The interview ran its course. She caught her breath. Then I needed to get back to square one. The basics. Linda with an "i" or "y"? How do you spell Brenneman? Where do you live? How old are you? What can you tell me about your career?
"Well," she said, her eyes laser-locked on mine as to not miss my reaction, "I'm a member of the U.S. National Team. Last year I raced in the women's Tour de France ..."
She didn't have to be looking at my notebook to know that my pen froze. A smile crept across her face. An invitation into her world. We talked for nearly another half-hour, much of it revolving around my explanation of what I was doing at a local bike race, the necessity to become an expert, and all. Then I heard the muffled megaphone in the distance calling the Pro 1-2 men to the starting line. I got her phone number and promised to follow-up and keep tabs of her progress. She thanked me for my time. I could see from her warm smile and sparkling eyes, she meant it.
The men's race seemed to blow past in an instant. There were so many attacks and counter attacks, breakaways and chases, bursts and lulls, that I began to run out of room in my notebook. By jotting down every little move, however neurotic, I got a firm grasp of the mechanics of a race. The magnitude of the action. A marathon comprised of countless 100-yard dashes.
In the end, in the final sprint up a short, and not very steep incline, a dude with golden Southern California locks dancing from beneath his helmet dashed to the front and won the race. Again, I scribbled the number down. Tried to remember the jersey. I embarked on the ultimate "Where's Waldo" mission.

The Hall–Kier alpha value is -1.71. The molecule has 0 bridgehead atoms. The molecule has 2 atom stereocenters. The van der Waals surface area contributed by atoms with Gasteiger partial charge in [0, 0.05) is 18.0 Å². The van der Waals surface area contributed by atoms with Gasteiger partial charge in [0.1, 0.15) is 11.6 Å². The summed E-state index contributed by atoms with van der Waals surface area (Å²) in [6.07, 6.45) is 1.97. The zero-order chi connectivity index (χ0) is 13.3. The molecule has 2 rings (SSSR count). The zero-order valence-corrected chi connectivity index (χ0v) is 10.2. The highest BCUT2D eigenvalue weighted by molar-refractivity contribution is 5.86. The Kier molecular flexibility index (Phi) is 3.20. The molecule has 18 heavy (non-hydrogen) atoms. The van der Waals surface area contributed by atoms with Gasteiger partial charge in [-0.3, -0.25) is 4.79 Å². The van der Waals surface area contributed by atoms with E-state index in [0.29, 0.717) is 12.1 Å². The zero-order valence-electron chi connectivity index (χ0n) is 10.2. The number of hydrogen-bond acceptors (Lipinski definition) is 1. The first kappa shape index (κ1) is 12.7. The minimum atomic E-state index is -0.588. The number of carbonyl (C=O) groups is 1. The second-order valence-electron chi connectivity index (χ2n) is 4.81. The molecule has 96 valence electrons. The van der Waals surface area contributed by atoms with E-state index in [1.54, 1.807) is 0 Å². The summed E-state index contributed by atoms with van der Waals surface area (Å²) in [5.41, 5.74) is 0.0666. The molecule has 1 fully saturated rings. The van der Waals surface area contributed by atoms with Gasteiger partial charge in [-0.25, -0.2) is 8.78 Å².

It was the last race of the day. A stampede heading to the parking lots known as Southern California freeways. Then, amazingly enough, there he was.
I rushed over. Once again ...
"Hi, I'm John Rezell, from The Orange County Register," I said.
"Hello, John Rezell from The Orange County Register," he said, almost mocking me. "I'm Steve Hegg."
Without missing a beat, I jumped into a question about the final sprint. He looked at me, then glanced around to see if there were any witnesses to this bizarre scene. He shook his head for a moment, then indulged me. He spoke with passion and excitement. All along the way, he dropped in tidbits about the nuances of bicycle racing, pausing momentarily to see if I'd flinch. I didn't. I simply absorbed the energy of the moment.
I began to realize that he feasted on that energy, my determination to let the moment run its course. His love of racing bubbled forth like champagne spilling over the edge of a glass. No container would be big enough to handle his outburst.